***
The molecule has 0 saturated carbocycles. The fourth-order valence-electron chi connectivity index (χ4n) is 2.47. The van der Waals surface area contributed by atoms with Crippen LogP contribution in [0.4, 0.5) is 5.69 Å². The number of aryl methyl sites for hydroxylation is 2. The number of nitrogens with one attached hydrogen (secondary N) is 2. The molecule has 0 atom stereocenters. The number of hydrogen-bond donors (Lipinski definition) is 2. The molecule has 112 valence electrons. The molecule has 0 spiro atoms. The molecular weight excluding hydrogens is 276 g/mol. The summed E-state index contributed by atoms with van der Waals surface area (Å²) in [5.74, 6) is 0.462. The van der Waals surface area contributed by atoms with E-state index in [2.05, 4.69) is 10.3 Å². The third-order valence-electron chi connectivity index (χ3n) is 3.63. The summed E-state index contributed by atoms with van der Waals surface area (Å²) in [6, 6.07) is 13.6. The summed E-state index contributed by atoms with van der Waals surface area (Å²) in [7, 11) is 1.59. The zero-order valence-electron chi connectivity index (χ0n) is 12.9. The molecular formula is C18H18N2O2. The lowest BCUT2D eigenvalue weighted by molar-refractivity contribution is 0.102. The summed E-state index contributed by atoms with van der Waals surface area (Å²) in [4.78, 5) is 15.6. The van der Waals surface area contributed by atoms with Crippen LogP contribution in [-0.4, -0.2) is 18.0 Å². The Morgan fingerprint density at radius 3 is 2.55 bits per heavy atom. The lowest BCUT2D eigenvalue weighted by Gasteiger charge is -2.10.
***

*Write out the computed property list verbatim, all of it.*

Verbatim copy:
The molecule has 0 saturated carbocycles. The fourth-order valence-electron chi connectivity index (χ4n) is 2.47. The van der Waals surface area contributed by atoms with Crippen LogP contribution in [0.4, 0.5) is 5.69 Å². The number of aryl methyl sites for hydroxylation is 2. The number of nitrogens with one attached hydrogen (secondary N) is 2. The molecule has 0 atom stereocenters. The number of hydrogen-bond donors (Lipinski definition) is 2. The molecule has 112 valence electrons. The molecule has 0 spiro atoms. The molecular weight excluding hydrogens is 276 g/mol. The summed E-state index contributed by atoms with van der Waals surface area (Å²) in [5.74, 6) is 0.462. The van der Waals surface area contributed by atoms with E-state index in [2.05, 4.69) is 10.3 Å². The third-order valence-electron chi connectivity index (χ3n) is 3.63. The summed E-state index contributed by atoms with van der Waals surface area (Å²) in [6, 6.07) is 13.6. The summed E-state index contributed by atoms with van der Waals surface area (Å²) in [7, 11) is 1.59. The zero-order valence-electron chi connectivity index (χ0n) is 12.9. The molecular formula is C18H18N2O2. The lowest BCUT2D eigenvalue weighted by molar-refractivity contribution is 0.102. The summed E-state index contributed by atoms with van der Waals surface area (Å²) in [4.78, 5) is 15.6. The van der Waals surface area contributed by atoms with Crippen LogP contribution in [-0.4, -0.2) is 18.0 Å². The Morgan fingerprint density at radius 3 is 2.55 bits per heavy atom. The lowest BCUT2D eigenvalue weighted by Gasteiger charge is -2.10.